Sultan of Sokoto and head of Jama’atu Nasril Islam (JNI), Mr Muhammadu Sa’ad Abubakar III on Wednesday in Abuja said there is no crisis between Christians and Muslims in Nigeria, adding that ignorance has always been the cause of religious tension in the country.
This is as President of Christian Association of Nigeria (CAN), Mr Samson Ayokunle, who refused to make a speech during the programme, said he was not in a good mood to speak because of the killing of a CAN chairman in Adamawa state, Mr Lawan Andimi.
“From December till now, we have continued to lose church leaders and others without any array of hope that it will stop. Dialogue with Boko Haram that abducted him (Andimi) could not yield fruit. I am not in a mood to do a speech,” Ayokunle said in an emotionally-laden voice before moving to his seat.
The Sultan who is also President General, Nigerian Supreme Council for Islamic Affairs (NSCIA), disclosed this at the Year 2020 Interfaith Dialogue Forum for Peace (IDFP) 3rd Annual General Assembly and Peace Conference, with the theme: “Interreligious Dialogue: Strengthening the Culture of Peace, Justice and Reconciliation”.
According to Abubakar, who was represented by Emir of Kano, Mr Muhammadu Sanusi II, the notion that Christians and Muslims are fighting in the country is untrue, noting that those engaged in the killings are criminals and must be treated as such.
“The poor Muslim Hausa farmer and the poor Christian Hausa farmer do not understand that their problems are the same. The rich Muslim and the rich Christians continue to confuse the poor to continue to fight themselves while the rich, irrespective of their religion are living together, attending weddings and parties together. Communication is an issue. How do leaders handle communication?
“Whoever that takes life whether Christian or Muslim is a criminal and should be treated as such. Everything I heard today is hegemonic.
“The traditional and religious leaders that are supposed to hold political leaders to account for the people are being muscled into silence.
“If you are an emir and you talk too much, you get remove. If you are an Imam or a Bishop, you need money for charity, but be ready to do business with the devil so that you can do charity.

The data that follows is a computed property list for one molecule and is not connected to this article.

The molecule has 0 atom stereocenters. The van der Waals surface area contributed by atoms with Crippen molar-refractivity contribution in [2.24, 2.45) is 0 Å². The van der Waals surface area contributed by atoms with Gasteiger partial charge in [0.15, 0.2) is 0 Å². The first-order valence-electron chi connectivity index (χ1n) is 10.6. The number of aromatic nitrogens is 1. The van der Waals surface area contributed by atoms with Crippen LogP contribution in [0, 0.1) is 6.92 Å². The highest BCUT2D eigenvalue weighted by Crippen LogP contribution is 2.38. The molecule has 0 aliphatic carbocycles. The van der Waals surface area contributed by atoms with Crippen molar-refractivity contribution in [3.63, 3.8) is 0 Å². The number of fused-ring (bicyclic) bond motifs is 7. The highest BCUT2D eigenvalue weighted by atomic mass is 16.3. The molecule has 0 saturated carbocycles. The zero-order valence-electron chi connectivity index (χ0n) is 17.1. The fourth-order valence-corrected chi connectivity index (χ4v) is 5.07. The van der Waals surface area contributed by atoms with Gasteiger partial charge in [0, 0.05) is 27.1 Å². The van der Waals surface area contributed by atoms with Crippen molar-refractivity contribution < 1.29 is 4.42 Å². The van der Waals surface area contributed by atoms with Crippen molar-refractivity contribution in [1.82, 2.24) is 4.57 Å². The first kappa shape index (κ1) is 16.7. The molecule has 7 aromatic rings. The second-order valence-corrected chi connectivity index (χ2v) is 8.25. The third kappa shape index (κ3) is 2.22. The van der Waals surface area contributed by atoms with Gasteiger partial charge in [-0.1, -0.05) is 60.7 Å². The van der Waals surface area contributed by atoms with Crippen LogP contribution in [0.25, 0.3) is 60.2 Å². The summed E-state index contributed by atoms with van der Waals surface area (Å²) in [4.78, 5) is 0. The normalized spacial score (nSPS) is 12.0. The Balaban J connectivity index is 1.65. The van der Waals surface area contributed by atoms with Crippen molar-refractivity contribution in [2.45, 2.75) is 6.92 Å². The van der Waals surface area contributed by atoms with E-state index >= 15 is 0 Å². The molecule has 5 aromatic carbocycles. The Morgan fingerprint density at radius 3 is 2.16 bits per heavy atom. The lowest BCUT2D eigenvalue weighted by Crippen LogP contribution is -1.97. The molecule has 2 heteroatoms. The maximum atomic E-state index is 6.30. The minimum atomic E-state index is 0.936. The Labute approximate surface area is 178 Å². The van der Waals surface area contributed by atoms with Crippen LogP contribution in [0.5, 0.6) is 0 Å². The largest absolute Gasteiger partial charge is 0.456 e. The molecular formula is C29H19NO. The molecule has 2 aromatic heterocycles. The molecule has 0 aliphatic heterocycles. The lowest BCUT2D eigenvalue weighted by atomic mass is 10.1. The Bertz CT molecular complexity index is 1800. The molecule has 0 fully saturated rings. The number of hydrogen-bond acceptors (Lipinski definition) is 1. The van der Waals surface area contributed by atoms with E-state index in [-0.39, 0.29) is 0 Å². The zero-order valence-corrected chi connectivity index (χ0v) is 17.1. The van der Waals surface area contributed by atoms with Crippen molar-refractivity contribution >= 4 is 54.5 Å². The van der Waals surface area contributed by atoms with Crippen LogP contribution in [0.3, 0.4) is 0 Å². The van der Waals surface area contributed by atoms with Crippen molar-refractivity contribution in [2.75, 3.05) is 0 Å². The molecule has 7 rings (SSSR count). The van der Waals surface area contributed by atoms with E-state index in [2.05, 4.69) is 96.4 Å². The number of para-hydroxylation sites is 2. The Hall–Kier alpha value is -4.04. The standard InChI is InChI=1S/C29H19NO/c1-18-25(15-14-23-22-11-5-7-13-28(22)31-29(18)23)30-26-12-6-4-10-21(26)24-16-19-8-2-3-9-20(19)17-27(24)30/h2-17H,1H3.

“The idea that there is a problem between Christians and Muslims is strange. At the age of eight, my parents sent me to St Anne’s Catholic Church, Kaduna. No one attempted to convert me to Christianity,” Sanusi said while calling for tolerance among Nigerians.
Co-chairmen of IDFP, Mr Ishaq Kunle Sanni and Mr Sunday Onuaha, said the aim of the event was to ensure a continuous dialogue between Christians and Muslims for peace in Nigeria.
Other speakers at the event called for the establishment of reconciliation ministry to help deepen understanding between Christians and Muslims.
Catholic Archbishop of Abuja and Apostolic administrator, Archdiocese of Jos, Mr Ignatius Kaigama, called for the establishment of a ministry at the federal level for dialogue and reconciliation.
According to him, for the nation to have peace, there has to be reconciliation.
He said, “For us to have reconciliation, there has to be forgiveness. For us to have forgiveness, there has to be justice. Justice and peace are twin sisters. When they meet, reconciliation becomes possible. For there to be justice, we need to continue to engage one another through genuine and sincere dialogue.
He also said that to strengthen the culture of dialogue, religious leaders should be mindful of their utterances, especially dabbling into political predictions and instigating religious bigotry.
Also speaking, Catholic Bishop of Sokoto, Mr Mathew Hassan Kukah and Bishop emeritus, John Cardinal Onaiyekan, agreed with the submission of Kaigama for a reconciliation ministry.